Thus, to gain emotional literacy, the mediator must begin to understand her own internal states, and develop greater comfort and skill in this area. A useful starting place in gaining greater awareness is self-assessment. Try answering these questions:
Stone, Patton and Heen, authors of Difficult Conversations, refer to this as the “emotional footprint” and state: “Exploring the contours of your footprint across a variety of relationships can be extremely helpful in raising your awareness of what you are feeling and why.”6
The attitudes and beliefs that make up our unique emotional footprint are formed in early childhood and are deeply ingrained. We need to explore where our forbidden territory lies, and what behaviors and emotions cause us to contract or recoil. Only when we understand the way in which we relate to emotions, and embrace the richness of emotion, can we begin effectively to support others.
Addressing Emotional Issues in Mediation A moment often arises in mediation when the “real issue” emerges on the horizon. Even if it has not been spoken of or acknowledged, the emotional charge is palpable. It’s a question away. Cloke describes this as a “dangerous” moment, a moment in which something fundamental could shift.7 The mediator must decide: whether to avoid or address the deeper issue.
This can be a profound choice, and there is no universal “right” answer. It may be wise to sidestep an emotional issue in one situation, and essential to address it in another. Mediators might ask themselves the following questions:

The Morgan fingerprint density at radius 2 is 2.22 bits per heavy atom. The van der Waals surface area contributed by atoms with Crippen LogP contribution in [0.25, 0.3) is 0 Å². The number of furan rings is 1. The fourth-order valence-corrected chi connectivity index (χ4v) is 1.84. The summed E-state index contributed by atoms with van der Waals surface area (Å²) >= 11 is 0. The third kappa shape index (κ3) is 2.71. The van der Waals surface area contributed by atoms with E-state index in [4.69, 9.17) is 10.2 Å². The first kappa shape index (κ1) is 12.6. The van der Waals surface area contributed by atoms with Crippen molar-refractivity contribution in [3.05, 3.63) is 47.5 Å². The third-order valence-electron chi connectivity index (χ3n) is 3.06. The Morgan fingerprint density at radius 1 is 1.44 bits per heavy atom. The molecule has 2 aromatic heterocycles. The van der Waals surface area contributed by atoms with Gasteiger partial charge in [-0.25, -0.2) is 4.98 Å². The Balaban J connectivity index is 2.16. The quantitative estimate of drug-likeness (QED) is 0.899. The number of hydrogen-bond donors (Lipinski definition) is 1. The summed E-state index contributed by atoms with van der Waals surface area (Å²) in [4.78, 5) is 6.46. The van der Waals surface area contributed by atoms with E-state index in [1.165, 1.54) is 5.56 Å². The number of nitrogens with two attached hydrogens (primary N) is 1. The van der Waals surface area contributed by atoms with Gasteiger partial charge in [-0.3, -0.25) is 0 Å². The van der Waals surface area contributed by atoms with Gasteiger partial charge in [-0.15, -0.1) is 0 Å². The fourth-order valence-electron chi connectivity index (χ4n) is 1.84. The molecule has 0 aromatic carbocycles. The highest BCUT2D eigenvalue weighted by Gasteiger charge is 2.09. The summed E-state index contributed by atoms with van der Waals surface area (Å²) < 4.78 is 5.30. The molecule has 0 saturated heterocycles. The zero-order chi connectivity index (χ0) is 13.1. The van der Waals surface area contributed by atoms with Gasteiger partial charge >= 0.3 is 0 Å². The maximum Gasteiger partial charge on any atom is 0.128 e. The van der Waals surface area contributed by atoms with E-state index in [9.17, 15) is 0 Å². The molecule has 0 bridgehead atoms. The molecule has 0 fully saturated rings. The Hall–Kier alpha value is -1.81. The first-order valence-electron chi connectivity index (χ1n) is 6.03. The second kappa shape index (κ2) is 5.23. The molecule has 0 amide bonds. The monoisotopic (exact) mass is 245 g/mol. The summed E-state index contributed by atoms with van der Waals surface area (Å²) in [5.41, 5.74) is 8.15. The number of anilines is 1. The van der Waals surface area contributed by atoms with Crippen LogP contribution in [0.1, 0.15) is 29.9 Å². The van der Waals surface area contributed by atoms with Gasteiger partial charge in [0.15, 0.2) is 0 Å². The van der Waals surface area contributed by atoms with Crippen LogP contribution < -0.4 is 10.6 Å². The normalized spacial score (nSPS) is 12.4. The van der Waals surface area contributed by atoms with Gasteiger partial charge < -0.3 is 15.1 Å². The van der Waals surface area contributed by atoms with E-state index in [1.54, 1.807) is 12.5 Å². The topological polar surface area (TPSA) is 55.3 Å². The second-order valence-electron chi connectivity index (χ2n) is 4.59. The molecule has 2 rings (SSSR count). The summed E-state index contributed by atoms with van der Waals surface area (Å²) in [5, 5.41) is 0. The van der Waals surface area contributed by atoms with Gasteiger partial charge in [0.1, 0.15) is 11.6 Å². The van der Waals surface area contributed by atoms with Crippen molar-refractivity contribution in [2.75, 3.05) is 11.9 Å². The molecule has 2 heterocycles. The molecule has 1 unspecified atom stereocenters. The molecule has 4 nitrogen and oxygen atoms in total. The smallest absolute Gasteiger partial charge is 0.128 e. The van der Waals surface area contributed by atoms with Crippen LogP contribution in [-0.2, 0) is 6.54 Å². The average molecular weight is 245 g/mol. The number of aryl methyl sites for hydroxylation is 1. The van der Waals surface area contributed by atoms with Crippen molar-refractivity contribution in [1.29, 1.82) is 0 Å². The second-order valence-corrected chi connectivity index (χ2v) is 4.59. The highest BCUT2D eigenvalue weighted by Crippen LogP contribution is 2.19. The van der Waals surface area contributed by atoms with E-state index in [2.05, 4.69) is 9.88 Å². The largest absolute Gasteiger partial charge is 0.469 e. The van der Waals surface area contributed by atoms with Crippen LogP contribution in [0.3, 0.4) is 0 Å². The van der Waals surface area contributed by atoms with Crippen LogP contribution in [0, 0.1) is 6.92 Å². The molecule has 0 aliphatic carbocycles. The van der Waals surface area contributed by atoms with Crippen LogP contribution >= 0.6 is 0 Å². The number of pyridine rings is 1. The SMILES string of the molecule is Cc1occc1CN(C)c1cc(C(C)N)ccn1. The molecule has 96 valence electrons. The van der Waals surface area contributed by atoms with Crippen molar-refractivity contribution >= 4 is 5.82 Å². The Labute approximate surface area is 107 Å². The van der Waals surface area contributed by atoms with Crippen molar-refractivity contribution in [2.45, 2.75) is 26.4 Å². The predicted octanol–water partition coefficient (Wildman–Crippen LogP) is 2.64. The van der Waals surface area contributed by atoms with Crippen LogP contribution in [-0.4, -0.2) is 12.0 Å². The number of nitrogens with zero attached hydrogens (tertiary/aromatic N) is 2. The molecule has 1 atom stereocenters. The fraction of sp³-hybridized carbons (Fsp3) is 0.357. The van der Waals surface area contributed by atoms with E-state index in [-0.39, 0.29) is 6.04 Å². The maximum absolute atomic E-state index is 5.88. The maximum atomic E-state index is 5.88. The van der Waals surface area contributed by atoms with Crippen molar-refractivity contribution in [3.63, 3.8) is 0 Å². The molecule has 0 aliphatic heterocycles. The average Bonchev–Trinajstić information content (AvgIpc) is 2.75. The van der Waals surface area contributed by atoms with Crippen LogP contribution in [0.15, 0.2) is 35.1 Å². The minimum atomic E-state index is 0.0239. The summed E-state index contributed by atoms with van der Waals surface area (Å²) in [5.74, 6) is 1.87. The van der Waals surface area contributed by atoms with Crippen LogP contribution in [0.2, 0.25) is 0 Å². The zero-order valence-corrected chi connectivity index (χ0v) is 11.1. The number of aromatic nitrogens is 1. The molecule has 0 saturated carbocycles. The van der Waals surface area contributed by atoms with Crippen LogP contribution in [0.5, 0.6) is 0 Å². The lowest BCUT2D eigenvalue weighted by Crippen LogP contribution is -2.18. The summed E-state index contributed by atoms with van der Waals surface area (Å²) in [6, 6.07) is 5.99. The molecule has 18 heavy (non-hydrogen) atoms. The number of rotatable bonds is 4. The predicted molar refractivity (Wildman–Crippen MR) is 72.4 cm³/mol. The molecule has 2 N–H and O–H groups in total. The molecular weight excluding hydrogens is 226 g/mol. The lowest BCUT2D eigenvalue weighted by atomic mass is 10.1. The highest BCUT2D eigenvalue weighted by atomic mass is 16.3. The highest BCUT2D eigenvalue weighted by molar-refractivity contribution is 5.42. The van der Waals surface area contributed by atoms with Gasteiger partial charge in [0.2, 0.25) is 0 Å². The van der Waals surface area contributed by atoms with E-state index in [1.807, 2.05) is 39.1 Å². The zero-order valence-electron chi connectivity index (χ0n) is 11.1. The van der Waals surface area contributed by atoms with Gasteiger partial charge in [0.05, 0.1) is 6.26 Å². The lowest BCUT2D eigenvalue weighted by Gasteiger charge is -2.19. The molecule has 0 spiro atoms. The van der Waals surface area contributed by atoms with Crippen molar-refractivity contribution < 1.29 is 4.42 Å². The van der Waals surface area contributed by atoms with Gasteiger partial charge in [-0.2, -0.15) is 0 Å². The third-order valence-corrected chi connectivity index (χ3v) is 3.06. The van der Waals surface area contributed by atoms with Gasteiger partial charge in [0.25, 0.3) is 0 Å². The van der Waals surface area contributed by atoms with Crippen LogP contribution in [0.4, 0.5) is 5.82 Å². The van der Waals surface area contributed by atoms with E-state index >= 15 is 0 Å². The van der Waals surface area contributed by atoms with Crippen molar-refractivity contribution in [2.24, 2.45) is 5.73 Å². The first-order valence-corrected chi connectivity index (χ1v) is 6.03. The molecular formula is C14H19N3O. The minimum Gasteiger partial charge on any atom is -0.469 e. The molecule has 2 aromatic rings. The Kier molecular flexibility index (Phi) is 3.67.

Supporting appropriate emotional expression can be one of the keys to helping parties resolve conflict. It can create an opening, a willingness to let go of the conflict. It can open the door for movement and new possibilities. However, the mediator’s comfort level with emotions will often dictate the level of emotional expression that is allowed,8 and thus, may limit or expand opportunities for resolution.
Conflict resolution has been described as requiring an advanced skill set. “In the realm of emotional intelligence, conflict management is a high-level skill that draws upon integrated use of several emotional competencies: self-awareness, self-regulation, empathy and social skill.” 9
As mediators, we frequently sit in the middle of intense emotional cross-currents. We must be able to allow the tension of conflict, without needing to suppress it or rush in to fix it. We must have the ability to empathize with strong emotions, such as grief and anger, and yet, somewhat paradoxically, also remain detached and objective. We must develop a tolerance, and better still, an appreciation, for emotional expression. In short, our work requires not only the development of emotional literacy, but ultimately emotional mastery.
1 Mayer, Bernard, The Dynamics of Conflict Resolution, Jossey-Bass, 2000, p.10-11.
2 Mayer, p.11.
3 Schreier, Lori, Emotional Intelligence and Mediation Training, Conflict Resolution Quarterly, Vol. 20, No. 1, 2002, p. 107
4 Cloke, Kenneth, Mediating Dangerously, Jossey-Bass, 2001, p. 61.
5 Goleman, Daniel, Emotional Intelligence, Bantam Books, 1995, p 43-4.
6 Stone, Douglas, Patton, Bruce and Heen, Sheila, Difficult Conversations, Penguin Books, 999, p.91-92.
7 Cloke, p. 4-5.
8 Schreier, p. 104.
9 Schreier, p. 101.